The Hawaiians have a great expression – “calabash cousins” – for longtime friends that are like family. The Hawaiian expression comes from a hard gourd, a calabash, which halved and dried can be used as a large serving bowl for shared family-style dinners. It’s a very Asian concept: in a Chinese family you might call acquaintances “Mrs” or “Mr,” but any close family friend is aunt or uncle.
My closest calabash cousin, the adorable Edie, just returned to California today with her sweet 10-year-old daughter. On Sunday, we hosted my Ohio family of 30 – most blood relatives plus a few calabash – for a giant dinner and relaxed evening. Four years ago when we moved to Ohio, family dinners involved a lot of chasing toddlers around and making sure no one fell down the stairs. But now the kids run free, and the adults actually have time to visit. It’s pretty great.
I have a bunch of new recipes to share that I’ll try to get out over the next week or so. As usual I erred on the side of excess, so it was a mammoth spread.
I’m sharing broccoli salad first, because it’s such a good Fourth of July dish – sturdy enough for a leisurely buffet, easy to make for a crowd, and eminently munchable. My version is, of course, not the heavy mayo-bacon classic. Adapted from the ever-inspiring Smitten Kitchen, this version uses Greek yogurt for a take that is creamy, bright and happily eaten in quantity.
And here’s Edie. Is she not adorable?
I used to need a shovel to clean up under the kids’ table. But they’re getting practically civilized.
But back to broccoli salad. Bowl of broccoli – just the florets, or cut the thick stalk into matchsticks and throw them in too. The lovely creamy dressing is 2/3 Greek yogurt, 1/3 mayo, plus a bit of cider vinegar, sugar, salt and pepper. Plus a bit of onion – and I soak mine in cold water to take away some bite.
Add dried cranberries for sweetness and nuts for crunch. Slivered almonds are good, but so are roughly chopped ones. Toasted nuts are always better, but untoasted works too for the lazy among us.
Make a day ahead if you like – the salad is almost better the next day. And leftovers keep well for several more. So make extra – a ready-to-eat healthy snack or meal in the fridge is always a welcome gift.
Broccoli Salad with Greek Yogurt, Cranberries and Almonds
A lighter version of the bacon-mayo Southern classic, this is a sturdy salad that holds up better than leafy ones in a buffet or in the refrigerator. Adapted from Smitten Kitchen‘s excellent buttermilk version – I always have Greek yogurt on hand, and it makes for a thicker dressing as well.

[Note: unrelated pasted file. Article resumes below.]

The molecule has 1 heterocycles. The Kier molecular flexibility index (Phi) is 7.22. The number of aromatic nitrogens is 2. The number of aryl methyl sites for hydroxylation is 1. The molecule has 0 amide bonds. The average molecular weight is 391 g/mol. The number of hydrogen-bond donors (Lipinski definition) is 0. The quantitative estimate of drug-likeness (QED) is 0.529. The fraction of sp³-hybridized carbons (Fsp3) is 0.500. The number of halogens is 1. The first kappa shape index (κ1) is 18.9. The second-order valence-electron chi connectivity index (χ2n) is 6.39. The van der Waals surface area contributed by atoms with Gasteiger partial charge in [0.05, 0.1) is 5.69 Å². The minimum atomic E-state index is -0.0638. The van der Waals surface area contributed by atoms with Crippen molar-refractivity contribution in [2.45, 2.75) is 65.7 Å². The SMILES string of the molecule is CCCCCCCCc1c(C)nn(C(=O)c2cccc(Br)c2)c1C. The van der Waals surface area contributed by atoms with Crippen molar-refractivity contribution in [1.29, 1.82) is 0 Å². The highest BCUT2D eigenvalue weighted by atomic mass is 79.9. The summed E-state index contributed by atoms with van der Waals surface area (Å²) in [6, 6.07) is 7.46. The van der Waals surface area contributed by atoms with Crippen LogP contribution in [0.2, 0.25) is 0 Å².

- 2 small or one large head of broccoli (or 1 pound broccoli florets)
- 1/2 cup Greek yogurt
- 1/4 cup mayo
- 2 tablespoons apple cider vinegar
- 1 tablespoon sugar
- 1/2 teaspoon salt
- 1/2 teaspoon pepper
- 2 tablespoons minced onion (more if you like)
- 1/3 cup dried cranberries
- 1/2 cup toasted almonds (slivered, sliced, or roughly chopped)
- Put minced onion in small bowl of cold water to take away some of the bite.
- Wash and prepare broccoli into small bite-sized florets. If using whole broccoli, peel large stem, cut thin slices on the diagonal then cut slices into small matchsticks. Put broccoli in large mixing bowl.
- In a small bowl, mix yogurt, mayo, vinegar, sugar, salt and pepper. Add to broccoli along with onions and mix.
- Add cranberries and toasted almonds. Mix and refrigerate until ready to serve. Make a day ahead if you like. Leftovers also keep well for several days in refrigerator.
- Toast nuts in 350 degree oven or in dry skillet on medium heat.
- Substitute white, wine or rice vinegar if you like. Also substitute shallots or scallions for onions, raisins or currants for cranberries, any nuts for almonds.
Here’s the link to a printable version.
jamie @ green beans & grapefruit
I think you read my mind, I was about to make something very similar yesterday. You’ve convinced me!
dear jamie – thanks, hope you like it!
I just happened upon your website and love it. I like your recipes too!
I look forward to checking out everything here. 🙂
How much does it make or do I miss it? Thx
hi judy – good question…it really depends on your broccoli, but that’s not a great answer for you. so i just went and cut up my broccoli for tomorrow, and a large (2 lb) head of broccoli produced 8 cups of florets. i think that should serve 8-12 people, depending on how veggie-oriented your diners are and what other food you are serving. hope that helps!